Looking at the reverse figure of both a young girl and an old woman, it is clear that perception derives immense complexities and structural descriptions of the visual world from patterns of activity at the sensory receptors.
One of the explanations to this notion is the fact that visual systems, just like any other physical systems, are aimed at finding the simplest and most stable organization, consistent with the sensory input (Craver, 2007). That is, visual systems technically choose the simplest interpretation and one that is expressed by the less amount of concepts in terms of descriptive parameters due to regularities. As such, the preferred perceptual organization is the one which elicits the briefest possible preconscious perceptual encoding (Craver, 2007).
Thus, ultimately, this explanation leads to the belief that a visual result or description is meaningful if it carries information of elements and by specifying the structure of the stimulus. Interestingly, by perceiving people, buildings, cities, and cars, we more or less perceive different kinds of organization. At the same time, this culminates in the understanding that perceptual objects extend the figure-ground and grouping organization to the formation of meanings (Craver, 2007). In other words, perceptual objects are made up of element components grouped and segregated. Therefore, appear as shapes related to others, transmitting one or more meanings related to several other shapes, just like the reversed figure under analysis. This perceptual organization, thus, creates the complex world perceived in everyday life (Craver, 2007).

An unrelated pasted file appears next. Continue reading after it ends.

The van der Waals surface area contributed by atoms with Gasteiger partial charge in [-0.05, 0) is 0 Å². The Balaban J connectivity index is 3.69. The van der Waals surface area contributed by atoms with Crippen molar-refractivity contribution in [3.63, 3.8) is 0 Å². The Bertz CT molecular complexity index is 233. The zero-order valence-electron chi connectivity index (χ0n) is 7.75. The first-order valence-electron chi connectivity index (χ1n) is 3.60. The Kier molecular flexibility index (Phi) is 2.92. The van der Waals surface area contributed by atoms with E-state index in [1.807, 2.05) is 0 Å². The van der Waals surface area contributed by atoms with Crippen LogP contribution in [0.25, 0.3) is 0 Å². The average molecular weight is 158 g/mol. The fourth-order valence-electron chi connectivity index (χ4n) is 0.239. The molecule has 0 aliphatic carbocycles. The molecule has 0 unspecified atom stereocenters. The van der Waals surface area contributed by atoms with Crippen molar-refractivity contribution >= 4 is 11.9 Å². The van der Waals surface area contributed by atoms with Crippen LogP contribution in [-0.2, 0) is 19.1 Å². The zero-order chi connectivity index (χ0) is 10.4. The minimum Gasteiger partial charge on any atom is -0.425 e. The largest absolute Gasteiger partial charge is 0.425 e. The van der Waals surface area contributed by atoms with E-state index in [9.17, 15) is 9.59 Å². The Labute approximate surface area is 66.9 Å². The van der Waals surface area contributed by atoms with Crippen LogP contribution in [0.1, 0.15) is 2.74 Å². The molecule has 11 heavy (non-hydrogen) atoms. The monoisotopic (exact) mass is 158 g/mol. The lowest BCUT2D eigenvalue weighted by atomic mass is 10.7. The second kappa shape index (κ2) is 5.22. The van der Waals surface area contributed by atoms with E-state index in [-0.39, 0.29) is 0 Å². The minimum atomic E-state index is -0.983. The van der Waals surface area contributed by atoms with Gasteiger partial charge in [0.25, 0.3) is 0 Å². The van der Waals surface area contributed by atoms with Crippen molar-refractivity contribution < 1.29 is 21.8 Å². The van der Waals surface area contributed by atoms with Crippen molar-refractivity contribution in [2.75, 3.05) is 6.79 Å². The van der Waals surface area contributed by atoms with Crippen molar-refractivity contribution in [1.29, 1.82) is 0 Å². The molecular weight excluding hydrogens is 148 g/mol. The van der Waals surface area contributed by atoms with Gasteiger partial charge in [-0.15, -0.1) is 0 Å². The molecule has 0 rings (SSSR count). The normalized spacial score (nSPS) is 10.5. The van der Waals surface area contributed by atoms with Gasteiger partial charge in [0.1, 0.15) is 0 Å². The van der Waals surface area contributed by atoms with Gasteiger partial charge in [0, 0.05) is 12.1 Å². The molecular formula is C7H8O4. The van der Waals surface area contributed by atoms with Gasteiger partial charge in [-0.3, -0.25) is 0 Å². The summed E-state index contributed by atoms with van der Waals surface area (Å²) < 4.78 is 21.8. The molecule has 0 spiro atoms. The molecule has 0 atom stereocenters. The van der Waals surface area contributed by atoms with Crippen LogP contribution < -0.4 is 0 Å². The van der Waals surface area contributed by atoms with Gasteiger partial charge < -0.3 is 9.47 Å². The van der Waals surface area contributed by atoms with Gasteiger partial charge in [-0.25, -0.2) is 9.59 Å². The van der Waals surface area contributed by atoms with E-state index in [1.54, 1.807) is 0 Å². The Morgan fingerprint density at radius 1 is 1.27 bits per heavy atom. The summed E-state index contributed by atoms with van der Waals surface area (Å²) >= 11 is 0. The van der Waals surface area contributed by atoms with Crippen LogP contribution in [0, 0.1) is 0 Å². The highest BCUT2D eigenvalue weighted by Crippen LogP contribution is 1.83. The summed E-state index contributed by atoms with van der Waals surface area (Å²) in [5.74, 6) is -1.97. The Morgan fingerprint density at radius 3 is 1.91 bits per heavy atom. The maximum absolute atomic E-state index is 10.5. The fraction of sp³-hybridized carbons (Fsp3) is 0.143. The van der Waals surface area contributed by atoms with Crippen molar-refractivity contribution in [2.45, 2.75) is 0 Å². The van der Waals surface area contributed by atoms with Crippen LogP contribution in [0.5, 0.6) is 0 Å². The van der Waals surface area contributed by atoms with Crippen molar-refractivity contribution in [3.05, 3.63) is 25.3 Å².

In conclusion, similar stimulus pattern, in the context of our experience, can be perceived as many possible objects and that they contain an implicitly high number of possible organization.
Craver, C. F. (2007). Explaining the brain mechanisms and the mosaic unity of neuroscience. Oxford: Clarendon Press
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